I got up at 2:30 and casually surveyed the sky while poking around with the telescope till 4. Total meteor count: 0 Delta Aquarids and 2 unrelated meteors. Maybe tomorrow will be better.
Sharing the 50-degree temperatures with the crickets and katydids that inhabit the dewy grass was pleasant enough. Venus and Jupiter along with the Hyades and Seven Sisters star clusters totally jazzed up the eastern sky, and at 4:06 a.m. the space station breezed by. I hunted for the Progress cargo ship along, ahead of and behind the station but never saw it. Did you have better luck?
The Lunar Reconnaissance Orbiter (LRO) keeps on giving. Flying only 31 miles high above the moon’s surface it snapped a set of newly-released photos of the Apollo landing sites that plainly show the U.S. flags planted by the astronauts.
One of the most common questions asked by the public when we’re looking at the moon through a telescope is why we can’t we see the American flags or any other sign of Apollo with the Hubble Space Telescope. It IS the most powerful telescope, right? Here’s the rub. The smallest possible thing Hubble can see on the moon is about 328 feet across or the length of a football field. While impressive feat of resolution, no Apollo spacecraft comes anywhere near that size. Every piece of man-made hardware is below the space telescope’s resolution limit.
The trick to seeing flags and other details is not necessarily a bigger telescope; it’s getting a camera in orbit close to the moon. That’s what the LRO’s been doing for past few years. Its cameras can record objects 1.6 feet across. Lots of things, including lunar descent modules, experiments placed there by astronauts and even their footpaths come into focus in LRO’s eye. And now, the flags.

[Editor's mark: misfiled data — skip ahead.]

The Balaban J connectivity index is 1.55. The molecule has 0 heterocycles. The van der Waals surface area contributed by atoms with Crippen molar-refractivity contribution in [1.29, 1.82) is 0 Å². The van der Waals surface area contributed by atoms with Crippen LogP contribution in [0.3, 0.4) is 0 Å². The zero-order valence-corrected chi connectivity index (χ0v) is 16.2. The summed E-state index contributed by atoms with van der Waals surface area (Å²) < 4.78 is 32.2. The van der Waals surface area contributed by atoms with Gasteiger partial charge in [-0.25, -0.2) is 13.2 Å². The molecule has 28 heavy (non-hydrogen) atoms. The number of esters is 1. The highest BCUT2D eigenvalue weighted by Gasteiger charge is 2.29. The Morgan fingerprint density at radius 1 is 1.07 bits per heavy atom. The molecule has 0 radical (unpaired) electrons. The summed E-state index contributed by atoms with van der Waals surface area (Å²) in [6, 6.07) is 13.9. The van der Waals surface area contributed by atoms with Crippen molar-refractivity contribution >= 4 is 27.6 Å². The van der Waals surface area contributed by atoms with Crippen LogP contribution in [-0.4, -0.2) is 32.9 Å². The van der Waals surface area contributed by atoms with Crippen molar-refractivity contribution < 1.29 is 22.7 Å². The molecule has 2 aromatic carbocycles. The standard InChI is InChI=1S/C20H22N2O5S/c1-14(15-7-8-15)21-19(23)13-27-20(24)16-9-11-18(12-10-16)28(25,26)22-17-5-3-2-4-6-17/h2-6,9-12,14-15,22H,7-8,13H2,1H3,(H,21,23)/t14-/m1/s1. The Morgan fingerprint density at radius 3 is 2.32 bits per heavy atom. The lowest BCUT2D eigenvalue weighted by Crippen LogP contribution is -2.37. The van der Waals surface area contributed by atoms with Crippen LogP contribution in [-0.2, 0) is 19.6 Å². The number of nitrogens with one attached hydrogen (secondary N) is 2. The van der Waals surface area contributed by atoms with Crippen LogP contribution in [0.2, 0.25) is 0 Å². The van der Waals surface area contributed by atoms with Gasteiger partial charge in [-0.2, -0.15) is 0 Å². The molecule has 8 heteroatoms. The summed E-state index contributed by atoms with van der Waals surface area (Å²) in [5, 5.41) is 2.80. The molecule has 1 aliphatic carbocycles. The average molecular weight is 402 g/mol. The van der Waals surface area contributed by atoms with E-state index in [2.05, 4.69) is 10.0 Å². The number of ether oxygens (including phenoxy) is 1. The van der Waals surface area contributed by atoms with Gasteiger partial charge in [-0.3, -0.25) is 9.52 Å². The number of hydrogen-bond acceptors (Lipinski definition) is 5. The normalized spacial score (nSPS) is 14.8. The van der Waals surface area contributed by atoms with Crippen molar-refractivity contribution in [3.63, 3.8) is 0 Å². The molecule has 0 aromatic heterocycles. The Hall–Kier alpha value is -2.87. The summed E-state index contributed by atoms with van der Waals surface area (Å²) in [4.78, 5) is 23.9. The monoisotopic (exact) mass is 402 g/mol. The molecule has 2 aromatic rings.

I swear I can see the contrast difference between the stripes and the dark, starry patch and even a hint of the flagpole in the Apollo 16 photo. Pretty incredible!
The only flag we probably won’t ever see is the first one, planted there by Neil Armstrong and Buzz Aldrin on July 20, 1969. Aldrin reported it was blown over by rocket exhaust as the astronauts left the moon to return to the orbiting command module.
Since the flags are made of nylon they won’t last terribly long under the extreme conditions on the lunar surface. Strong ultraviolet light from the sun has probably already caused the colors to fade. Over a longer time, the flags will turn brittle until one day crumbling into little heaps of dust during a moonquake.
Click HERE for full resolution views of the Apollo landing sites taken by LRO.